Inspired by the indignant villagers of Tarnac, support committees for the Tarnac Nine have sprung up across France and in the US, Spain and Greece. In Moscow, supporters demonstrated outside the French embassy. A national protest is planned in Paris this month. The interior minister, Michèle Alliot-Marie, has been challenged in parliament over the case but insists there are "concrete elements" to support terrorism charges.

In the bar adjoining Tarnac's grocery store, as farmers tucked into their lunch, Jérôme, 28, who moved from the city seeking an alternative lifestyle in Tarnac, said he knew those who had been arrested and had stayed at their farm. "The portrayal of this place has been absurd. The farm is a very collective place and the village has a convivial atmosphere, doors are always open. They say we lived a secretive existence hidden away in the woods. That's not true - the farm is beside the road. They talk of a 'group' when there is no group. They say there was a ringleader ... but there is no boss here, that's an absurdity. It's against our whole thinking."

He said the government was trying to create an idea of an "enemy within", branding all forms of leftwing demonstrations and activism as terrorism.

The government said those arrested did not have mobile phones in order to avoid being detected. Their supporters said there was poor network coverage in the area and they shunned mobile phones as consumerist.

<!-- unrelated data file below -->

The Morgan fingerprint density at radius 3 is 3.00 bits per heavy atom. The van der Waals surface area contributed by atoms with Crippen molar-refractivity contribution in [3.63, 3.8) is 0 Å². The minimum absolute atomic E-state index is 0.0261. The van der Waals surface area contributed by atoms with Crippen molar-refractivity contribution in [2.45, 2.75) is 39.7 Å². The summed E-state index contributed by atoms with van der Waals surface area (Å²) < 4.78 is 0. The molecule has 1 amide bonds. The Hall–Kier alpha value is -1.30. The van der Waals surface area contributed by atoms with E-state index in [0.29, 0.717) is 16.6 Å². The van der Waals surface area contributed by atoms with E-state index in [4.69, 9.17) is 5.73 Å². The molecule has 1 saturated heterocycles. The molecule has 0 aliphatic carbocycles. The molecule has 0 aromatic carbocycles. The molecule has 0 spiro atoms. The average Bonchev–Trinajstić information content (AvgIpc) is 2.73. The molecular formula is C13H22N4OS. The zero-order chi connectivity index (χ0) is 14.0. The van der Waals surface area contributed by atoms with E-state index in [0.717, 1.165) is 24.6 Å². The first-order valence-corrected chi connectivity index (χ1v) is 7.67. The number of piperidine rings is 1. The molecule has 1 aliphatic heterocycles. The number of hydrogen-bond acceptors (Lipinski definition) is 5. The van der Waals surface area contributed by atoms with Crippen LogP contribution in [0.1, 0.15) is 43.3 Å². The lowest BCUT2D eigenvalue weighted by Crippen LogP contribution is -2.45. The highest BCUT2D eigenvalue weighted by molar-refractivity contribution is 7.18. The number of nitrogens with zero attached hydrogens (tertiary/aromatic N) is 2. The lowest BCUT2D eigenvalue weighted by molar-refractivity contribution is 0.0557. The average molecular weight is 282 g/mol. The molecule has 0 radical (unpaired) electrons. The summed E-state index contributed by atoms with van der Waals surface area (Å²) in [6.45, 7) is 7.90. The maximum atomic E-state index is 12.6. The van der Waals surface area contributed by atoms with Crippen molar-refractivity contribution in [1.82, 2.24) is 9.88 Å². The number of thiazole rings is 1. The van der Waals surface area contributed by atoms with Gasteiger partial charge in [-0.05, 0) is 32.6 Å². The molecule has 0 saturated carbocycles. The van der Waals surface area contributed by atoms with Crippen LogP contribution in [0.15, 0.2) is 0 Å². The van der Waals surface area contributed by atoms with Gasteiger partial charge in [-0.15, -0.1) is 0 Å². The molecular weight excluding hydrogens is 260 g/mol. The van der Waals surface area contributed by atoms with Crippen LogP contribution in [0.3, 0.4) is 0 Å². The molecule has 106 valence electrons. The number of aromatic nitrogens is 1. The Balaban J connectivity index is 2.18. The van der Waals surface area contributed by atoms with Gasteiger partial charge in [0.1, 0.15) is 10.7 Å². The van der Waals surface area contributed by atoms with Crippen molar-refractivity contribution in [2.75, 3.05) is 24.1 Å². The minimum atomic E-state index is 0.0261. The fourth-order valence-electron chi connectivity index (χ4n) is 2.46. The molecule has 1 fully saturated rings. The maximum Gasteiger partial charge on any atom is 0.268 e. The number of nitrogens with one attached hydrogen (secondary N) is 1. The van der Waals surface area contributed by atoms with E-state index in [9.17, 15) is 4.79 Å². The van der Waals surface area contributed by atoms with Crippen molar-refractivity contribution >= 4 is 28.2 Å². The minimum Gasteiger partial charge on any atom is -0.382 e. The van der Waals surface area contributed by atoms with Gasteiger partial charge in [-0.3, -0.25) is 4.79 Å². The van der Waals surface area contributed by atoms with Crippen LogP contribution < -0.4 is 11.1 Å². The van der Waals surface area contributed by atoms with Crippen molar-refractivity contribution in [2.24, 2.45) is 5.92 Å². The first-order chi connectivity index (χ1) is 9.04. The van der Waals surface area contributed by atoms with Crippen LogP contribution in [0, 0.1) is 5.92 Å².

Tarnac sits on the plateau of Millevaches in the northern corner of Corrèze, in rural Limousin, famous for its cattle, poverty and emigration. The surrounding countryside was used by the resistance during the second world war and the village, which for decades had a communist mayor, has long been leftwing.

Across the hill from the farm where Coupat was arrested, Thierry Letellier, the independent mayor of the neighbouring village, tended his sheep farm. He said: "They were my neighbours, helping me on the farm and selling my meat at the shop. They were kind, intelligent and spoke several languages. They were politicised, on the left and clearly anti-capitalist like lots of people here, but they were people active in community life who wanted to change society at a local level first. To say that they were the descendants of Baader-Meinhof or the Red Brigades with no proof, I'm completely against that."

He dismissed the interior minister's claims that it was easy for "terrorists" to move into a remote village where people were not very bright and wouldn't notice. "It's true that members of Eta [the Basque terrorist group] have been found in the area, but they were hidden, they had no support, no one knew them. These people were a key part of our community."

Coupat's well-connected doctor father said the government was using the case to "intimidate youth".

One man, drinking in Tarnac's bar, said: "Did they do something silly or not? It's on the news every night but we're no closer to the truth. I feel we're being manipulated."

Chopping wood outside his house, André Filippin, 65, said: "It's ridiculous. I see them at the shop every day of the year, I help them with their drains, they help me. They are people who came to Corrèze to change their lives, to help people. We don't view them as terrorists here."

New AI surveillance systems, Europe

PostPosted: Tue Sep 22, 2009 7:29 am
by Penguin
BRS Labs announced a video-surveillance technology called Behavioral Analytics, which leverages cognitive reasoning, and processes visual data on a level similar to the human brain.